Sweden currently has a strong manufacturing backbone – Pfizer, AstraZeneca, Octopharma, Galderma, Kemwell, Abbott and Fresenius Kabi all have major Swedish production facilities – but CMO Kemwell expressed concern for the future.
Business Development Manager Leo Fallgran told us that the government had previously given strong support to the Swedish life sciences industry – especially during the heyday of Pharmacia – but “how much does the government do now? It relies on companies supporting themselves.”
He and Kemwell Sweden’s new CEO, Mikael Ericson, said the government should do more to make pharma manufacturing more competitive globally, perhaps by following the UK’s example of lowering taxes for companies building production facilities.
Swedish and Scandinavian production could also be better promoted to the world, they said, suggesting the government listen to the biggest companies’ predictions for the next five to ten years, and heed their policy requests.
“If they don’t it will be like AstraZeneca in Lund, they will move and then it’s too late. They have to react now.” After closing research operations in Lund and Södertälje in the last decade, AstraZeneca has retained only its Molndal site, with a staff of 2000, for Sweden-based R&D.
Russia and Brazil: big contenders
Ericson said Swedish manufacturers are facing competition from larger markets beginning to set their own agendas.
“Big pharma wants to expand into big areas like Russia and Brazil. In order to access those markets, those governments put demands on having manufacturing and R&D, otherwise they won’t open their markets.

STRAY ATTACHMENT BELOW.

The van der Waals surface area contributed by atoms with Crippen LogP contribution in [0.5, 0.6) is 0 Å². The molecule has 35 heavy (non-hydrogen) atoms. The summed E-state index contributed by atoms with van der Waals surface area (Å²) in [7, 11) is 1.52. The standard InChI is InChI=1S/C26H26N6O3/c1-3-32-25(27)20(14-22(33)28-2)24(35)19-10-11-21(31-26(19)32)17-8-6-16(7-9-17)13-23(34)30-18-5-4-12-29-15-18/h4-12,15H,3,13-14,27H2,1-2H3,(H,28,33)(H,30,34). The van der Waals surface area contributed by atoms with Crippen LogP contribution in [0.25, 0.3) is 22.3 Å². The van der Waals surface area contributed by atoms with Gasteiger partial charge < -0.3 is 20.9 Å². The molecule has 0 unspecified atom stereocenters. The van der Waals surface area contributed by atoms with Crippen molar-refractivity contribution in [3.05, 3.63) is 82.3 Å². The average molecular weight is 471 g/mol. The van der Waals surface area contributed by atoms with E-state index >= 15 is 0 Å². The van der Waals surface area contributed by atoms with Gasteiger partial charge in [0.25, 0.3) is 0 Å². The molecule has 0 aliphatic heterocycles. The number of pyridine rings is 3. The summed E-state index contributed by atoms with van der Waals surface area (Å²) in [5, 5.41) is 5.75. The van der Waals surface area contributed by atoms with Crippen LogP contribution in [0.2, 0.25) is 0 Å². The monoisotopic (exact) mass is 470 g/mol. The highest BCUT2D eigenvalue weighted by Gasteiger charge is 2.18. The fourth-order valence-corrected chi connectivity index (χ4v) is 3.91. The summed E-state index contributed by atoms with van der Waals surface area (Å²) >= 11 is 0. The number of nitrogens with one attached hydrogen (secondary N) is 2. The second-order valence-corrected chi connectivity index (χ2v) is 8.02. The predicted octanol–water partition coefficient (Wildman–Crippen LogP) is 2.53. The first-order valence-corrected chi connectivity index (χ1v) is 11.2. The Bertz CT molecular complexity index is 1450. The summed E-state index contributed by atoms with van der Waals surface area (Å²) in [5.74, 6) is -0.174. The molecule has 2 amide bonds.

“Those countries have understood that if you can access and build that knowledge you’re also building growth for the country.”
Venture capital solution?
The CMO suggested more SMEs would benefit all of Swedish life sciences.
“If we could have more innovation in R&D from smaller companies, then when it comes to manufacturing [their products] then we could step in,” said Fallgren.
This model would need heavy investment from venture capital to take small companies beyond early phase, to avoid the acquisitions and outlicensing which take the products out of the country, he said.
The chief of Stockholm biotech X-Brane agreed on the need to keep young pharma companies in the country.
Backed by local venture fund Serendipity, X-Brane focuses on using E.coli for protein production.
“The problem I’ve seen is more that there are a lot of exits within Swedish biotechs. That’s the sad part – I don’t see at the moment a new AstraZeneca or Pharmacia being built,” said CEO Siavash Bashiri.
“Even though the environment here is perfect for Halo Genomics to continue to develop, obviously Agilent decided to move it.”
Similarly, in 2008 Amic was bought by J&J Nordic which moved it out of the country some weeks later.
The solution, he suggested, lies in finding venture capital firms “that prefer to build a company and make it big and global. Serendipity is not exit-driven. That makes them unusual among venture capitalists here.”